Autodesk’s Simulation Strategy
Looking to the future, the company continues to expand beyond CAD into CAE. Autodesk discussed the six elements of its simulation strategy, which will particularly address customer needs for working with smart machines, advanced materials and additive manufacturing:
- Open – multi-CAD, multi-CAE, with no charge for every translation. For example, its composite tool works with Dassault Systèmes SIMULIA’s Abaqus
- Integrated – more multi-physics capabilities will be supported, plus all Autodesk tools work with each other, with PLM tools and with visualization tools
- Purpose-built – tools are available for the designer, engineer and analyst. Autodesk is creating more tailored solutions and more up-front analysis functions
- Optimizing – supporting parametric experiments has become a critical aspect of efficient design. Users can visualize design studies with an easy-to-see “film-strip” presentation of each variation
- Flexibility – this will become more and more important for licensing models, supporting day-by-day cloud usage. Autodesk continues to expand options for either/or use of simulation tools on the cloud, on a desktop or an iPad; it also knows that users still work in 1D, 2D and 3D as appropriate and will continue that support
- Advanced – applications are needed for more than just composites, so foams, blended materials and nano-materials must all have accurate and validated material properties as input for analysis. The company is increasing joint efforts with DSM, DuPont, etc. to provide such information
In support of the latter topic, last year Autodesk even founded its own Advanced Material Science Lab in San Francisco. The Lab’s charter is to create an on-going materials database that will include data on composites and other non-metallics. Such information will be useful for both general design studies and the use of Autodesk Nastran for nonlinear failure mode analysis of advanced materials.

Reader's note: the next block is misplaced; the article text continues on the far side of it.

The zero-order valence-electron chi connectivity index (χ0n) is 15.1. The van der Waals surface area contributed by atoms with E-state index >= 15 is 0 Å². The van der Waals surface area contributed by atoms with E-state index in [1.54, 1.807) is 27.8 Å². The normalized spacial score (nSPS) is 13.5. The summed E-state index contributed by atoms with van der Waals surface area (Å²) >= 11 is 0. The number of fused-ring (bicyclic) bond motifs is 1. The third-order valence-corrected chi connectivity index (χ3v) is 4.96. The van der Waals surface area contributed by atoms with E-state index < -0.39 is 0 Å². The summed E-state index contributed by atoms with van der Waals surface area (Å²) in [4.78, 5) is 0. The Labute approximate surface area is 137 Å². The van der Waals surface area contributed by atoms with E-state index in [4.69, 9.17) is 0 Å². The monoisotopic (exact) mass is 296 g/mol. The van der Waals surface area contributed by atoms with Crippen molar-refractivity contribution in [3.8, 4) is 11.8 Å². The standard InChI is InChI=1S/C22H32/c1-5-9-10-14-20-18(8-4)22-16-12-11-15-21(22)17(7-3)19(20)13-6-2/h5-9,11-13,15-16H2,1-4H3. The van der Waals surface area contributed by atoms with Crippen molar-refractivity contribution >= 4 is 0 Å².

At a recent press event, Cooper presented an Autodesk view of what industry needs in future simulation technologies, from more customization options of explicit transient analyses to more detailed what-if simulations of composite parts built by different manufacturing configurations. Connecting design and manufacturing is another development project that would allow parts and assemblies to be simulated “as manufactured,” with the results looped back into design. One forward-looking product already available is FlowDesign, an automated external-flow wind tunnel simulation that is a one-click action within Autodesk Alias.
Perhaps the ultimate goal is the creation of a unified CAE simulation platform that presents a general modeling process analogous to the typical CAD software interface. It would operate on simplified, optimized geometry and perform simulations in the cloud, with results readily available for sharing and comparison to saved versions. Automatic definition of loads and boundary conditions will be a critical element of making this work for a broader spectrum of users.
Below are some video demonstrations of Autodesk Nastran that were produced by Autodesk: